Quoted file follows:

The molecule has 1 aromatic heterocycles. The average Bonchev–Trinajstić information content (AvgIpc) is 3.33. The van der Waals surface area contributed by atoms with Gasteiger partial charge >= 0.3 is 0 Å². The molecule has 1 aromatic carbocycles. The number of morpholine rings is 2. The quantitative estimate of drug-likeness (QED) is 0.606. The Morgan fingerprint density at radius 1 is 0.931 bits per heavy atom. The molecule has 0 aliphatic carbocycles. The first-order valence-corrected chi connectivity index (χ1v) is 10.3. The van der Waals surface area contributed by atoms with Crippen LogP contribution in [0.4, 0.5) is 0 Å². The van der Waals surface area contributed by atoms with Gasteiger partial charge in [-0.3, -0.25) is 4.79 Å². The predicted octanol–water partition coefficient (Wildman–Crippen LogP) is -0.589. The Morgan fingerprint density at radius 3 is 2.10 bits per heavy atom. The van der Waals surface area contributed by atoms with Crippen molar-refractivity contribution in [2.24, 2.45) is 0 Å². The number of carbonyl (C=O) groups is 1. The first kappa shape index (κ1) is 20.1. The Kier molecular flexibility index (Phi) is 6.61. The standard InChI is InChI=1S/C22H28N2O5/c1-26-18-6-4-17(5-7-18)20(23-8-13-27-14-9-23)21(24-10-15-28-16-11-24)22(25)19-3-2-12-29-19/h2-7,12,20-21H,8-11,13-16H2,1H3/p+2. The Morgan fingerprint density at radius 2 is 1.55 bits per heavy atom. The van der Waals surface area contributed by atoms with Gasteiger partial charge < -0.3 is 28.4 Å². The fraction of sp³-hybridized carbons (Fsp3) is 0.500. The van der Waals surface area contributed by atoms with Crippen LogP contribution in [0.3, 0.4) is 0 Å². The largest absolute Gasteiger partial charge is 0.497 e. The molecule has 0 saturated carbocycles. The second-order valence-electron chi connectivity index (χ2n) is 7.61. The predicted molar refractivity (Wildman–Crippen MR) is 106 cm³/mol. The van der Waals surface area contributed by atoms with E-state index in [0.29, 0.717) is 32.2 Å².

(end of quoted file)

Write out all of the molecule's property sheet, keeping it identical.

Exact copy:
The molecule has 1 aromatic heterocycles. The average Bonchev–Trinajstić information content (AvgIpc) is 3.33. The van der Waals surface area contributed by atoms with Gasteiger partial charge >= 0.3 is 0 Å². The molecule has 1 aromatic carbocycles. The number of morpholine rings is 2. The quantitative estimate of drug-likeness (QED) is 0.606. The Morgan fingerprint density at radius 1 is 0.931 bits per heavy atom. The molecule has 0 aliphatic carbocycles. The first-order valence-corrected chi connectivity index (χ1v) is 10.3. The van der Waals surface area contributed by atoms with Crippen LogP contribution in [0.4, 0.5) is 0 Å². The van der Waals surface area contributed by atoms with Gasteiger partial charge in [-0.3, -0.25) is 4.79 Å². The predicted octanol–water partition coefficient (Wildman–Crippen LogP) is -0.589. The Morgan fingerprint density at radius 3 is 2.10 bits per heavy atom. The van der Waals surface area contributed by atoms with Crippen molar-refractivity contribution in [2.24, 2.45) is 0 Å². The number of carbonyl (C=O) groups is 1. The first kappa shape index (κ1) is 20.1. The Kier molecular flexibility index (Phi) is 6.61. The standard InChI is InChI=1S/C22H28N2O5/c1-26-18-6-4-17(5-7-18)20(23-8-13-27-14-9-23)21(24-10-15-28-16-11-24)22(25)19-3-2-12-29-19/h2-7,12,20-21H,8-11,13-16H2,1H3/p+2. The Morgan fingerprint density at radius 2 is 1.55 bits per heavy atom. The van der Waals surface area contributed by atoms with Gasteiger partial charge < -0.3 is 28.4 Å². The fraction of sp³-hybridized carbons (Fsp3) is 0.500. The van der Waals surface area contributed by atoms with Crippen LogP contribution in [0.3, 0.4) is 0 Å². The largest absolute Gasteiger partial charge is 0.497 e. The molecule has 0 saturated carbocycles. The second-order valence-electron chi connectivity index (χ2n) is 7.61. The predicted molar refractivity (Wildman–Crippen MR) is 106 cm³/mol. The van der Waals surface area contributed by atoms with E-state index in [0.29, 0.717) is 32.2 Å².